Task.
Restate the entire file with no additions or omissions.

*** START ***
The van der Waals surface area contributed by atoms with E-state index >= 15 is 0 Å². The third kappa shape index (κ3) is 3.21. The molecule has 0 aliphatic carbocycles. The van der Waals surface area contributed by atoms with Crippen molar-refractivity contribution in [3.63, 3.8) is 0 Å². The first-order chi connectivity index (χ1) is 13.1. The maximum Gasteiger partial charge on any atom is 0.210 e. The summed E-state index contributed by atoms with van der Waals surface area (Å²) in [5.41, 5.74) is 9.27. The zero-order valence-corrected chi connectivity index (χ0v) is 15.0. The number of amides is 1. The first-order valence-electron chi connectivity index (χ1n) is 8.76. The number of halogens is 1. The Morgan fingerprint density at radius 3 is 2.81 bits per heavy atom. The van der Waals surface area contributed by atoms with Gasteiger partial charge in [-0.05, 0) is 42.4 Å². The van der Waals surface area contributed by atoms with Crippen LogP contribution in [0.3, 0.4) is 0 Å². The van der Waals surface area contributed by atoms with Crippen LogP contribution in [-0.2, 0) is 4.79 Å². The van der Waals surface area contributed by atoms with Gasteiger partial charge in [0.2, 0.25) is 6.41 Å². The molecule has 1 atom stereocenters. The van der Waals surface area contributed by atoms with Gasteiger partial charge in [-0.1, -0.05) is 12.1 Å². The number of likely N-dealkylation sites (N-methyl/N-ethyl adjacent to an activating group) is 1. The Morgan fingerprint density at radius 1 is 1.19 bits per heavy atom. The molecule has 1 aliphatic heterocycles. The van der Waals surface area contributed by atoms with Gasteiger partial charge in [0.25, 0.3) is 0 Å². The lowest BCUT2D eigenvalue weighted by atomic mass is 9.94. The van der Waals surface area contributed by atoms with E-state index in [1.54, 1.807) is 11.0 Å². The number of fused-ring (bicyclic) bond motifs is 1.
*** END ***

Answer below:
The van der Waals surface area contributed by atoms with E-state index >= 15 is 0 Å². The third kappa shape index (κ3) is 3.21. The molecule has 0 aliphatic carbocycles. The van der Waals surface area contributed by atoms with Crippen molar-refractivity contribution in [3.63, 3.8) is 0 Å². The first-order chi connectivity index (χ1) is 13.1. The maximum Gasteiger partial charge on any atom is 0.210 e. The summed E-state index contributed by atoms with van der Waals surface area (Å²) in [5.41, 5.74) is 9.27. The zero-order valence-corrected chi connectivity index (χ0v) is 15.0. The number of amides is 1. The first-order valence-electron chi connectivity index (χ1n) is 8.76. The number of halogens is 1. The Morgan fingerprint density at radius 3 is 2.81 bits per heavy atom. The van der Waals surface area contributed by atoms with Gasteiger partial charge in [-0.05, 0) is 42.4 Å². The van der Waals surface area contributed by atoms with Crippen LogP contribution in [0.3, 0.4) is 0 Å². The van der Waals surface area contributed by atoms with Crippen LogP contribution in [-0.2, 0) is 4.79 Å². The van der Waals surface area contributed by atoms with Gasteiger partial charge in [0.2, 0.25) is 6.41 Å². The molecule has 1 atom stereocenters. The van der Waals surface area contributed by atoms with Gasteiger partial charge in [-0.1, -0.05) is 12.1 Å². The number of likely N-dealkylation sites (N-methyl/N-ethyl adjacent to an activating group) is 1. The Morgan fingerprint density at radius 1 is 1.19 bits per heavy atom. The molecule has 1 aliphatic heterocycles. The van der Waals surface area contributed by atoms with Gasteiger partial charge in [0.25, 0.3) is 0 Å². The lowest BCUT2D eigenvalue weighted by atomic mass is 9.94. The van der Waals surface area contributed by atoms with E-state index in [1.54, 1.807) is 11.0 Å². The number of fused-ring (bicyclic) bond motifs is 1.